The Use and Appointment
of Special Masters
Cary Ichter
October 11, 2013
Demand is Soaring
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Between 1997 and 2007, the total number of cases filed
in Georgia courts increased from 1,628,530 cases to
2,463,192 cases, or 834,662 more filings in 2007 than in
1997, an increase of 51.25%.
In 1997, the number of cases per 100,000 population
filed in state court was 7,812; in 2007 the number per
100,000 total population filed in state court was 9,933,
an increase of 27.15%. For each of the types of courts
tracked, there were double-digit percentage increases.
National Center for State Courts, Budget Resource Center,
http://www.ncsconline.org/wc/budget/activities/georgia.asp (last visited Oct. 6,
2009).
Don’t Expect it to Get Better
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The exploding judicial docket
The size and complexity of cases – size and
subject matter
The incentives to create controversy – someone
has an interest in delay
The courts are out-gunned – resources are
diminishing
The courts have other responsibilities – one or
two cases cannot be allowed to trump all others
What Can Special Masters do to Help?
As one noted commentator put it, “Special
masters can help redress the imbalance
that demoralizes a court that is confronted
by the squads of lawyers and masses of
data that invariably accompany major
cases.”
Wayne D. Brazil et al., Managing Complex Litigation: A Practical Guide to the Use of
Special Masters at 5 (American Bar Foundation 1983).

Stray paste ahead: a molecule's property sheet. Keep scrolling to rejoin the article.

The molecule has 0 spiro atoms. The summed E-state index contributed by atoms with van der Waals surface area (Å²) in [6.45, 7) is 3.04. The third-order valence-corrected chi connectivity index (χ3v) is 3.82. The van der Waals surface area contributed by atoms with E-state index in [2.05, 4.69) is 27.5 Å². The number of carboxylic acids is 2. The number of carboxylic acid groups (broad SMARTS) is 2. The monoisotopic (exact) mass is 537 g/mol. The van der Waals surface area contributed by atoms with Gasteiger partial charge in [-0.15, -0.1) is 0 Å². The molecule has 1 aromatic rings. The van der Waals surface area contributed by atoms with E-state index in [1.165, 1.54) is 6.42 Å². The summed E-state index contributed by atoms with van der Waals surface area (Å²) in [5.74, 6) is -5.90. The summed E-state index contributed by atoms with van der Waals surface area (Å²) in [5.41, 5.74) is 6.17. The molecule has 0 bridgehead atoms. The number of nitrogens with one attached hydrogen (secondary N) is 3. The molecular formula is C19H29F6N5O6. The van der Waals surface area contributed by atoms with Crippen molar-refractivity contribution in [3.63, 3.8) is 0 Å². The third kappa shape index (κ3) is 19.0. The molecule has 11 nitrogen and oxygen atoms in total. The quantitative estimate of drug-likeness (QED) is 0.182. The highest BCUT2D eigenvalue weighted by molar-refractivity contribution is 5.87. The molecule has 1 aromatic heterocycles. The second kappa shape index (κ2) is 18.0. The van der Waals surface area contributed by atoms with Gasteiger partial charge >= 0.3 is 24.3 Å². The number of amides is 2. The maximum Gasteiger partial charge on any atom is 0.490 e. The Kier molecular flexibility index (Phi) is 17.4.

Empirical Results: Special Masters Help
“The work of special masters is very helpful; in
fact one judge in responding to the Federal
Judicial Center Study ‘wished he had appointed
a discovery master earlier.’ The FJC Study
shows that generally, judges appointing special
masters thought that the ‘benefits of
appointments outweighed any drawbacks.’”
Thomas E. Willging et al., Special Masters Incidence and Activity, Fed. Jud. Center at 59 (2000).
Better, Faster, Fairer
The Federal Judicial Center Study
concluded that Special Masters delivered
“better, faster, and fairer resolution of
litigation in the cases in which masters are
used, as well as . . . easing the burdens
theses cases place on the judiciary.”
Thomas E. Willging et al., Special Masters Incidence and Activity, Fed. Jud. Center at
59 (2000).
Order Appointing Master

Contents. The order appointing a master must direct the master to
proceed with all reasonable diligence and must state:

(A)
the master's duties, including any investigative or
enforcement duties, and any specific limits on the master's authority;
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(B)
the circumstances--if any--in which the master may
communicate ex parte with the court or a party;
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(C)
the nature of the materials to be preserved and filed as the
record of the master's activities;
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(D)
the time limits, method of filing the record, other
procedures, and standards for reviewing the master's orders, findings, and
recommendations; and

(E)
the basis, terms, and procedure for fixing the master's
compensation pursuant to subparagraph (h) hereof.
Special Master’s Affidavit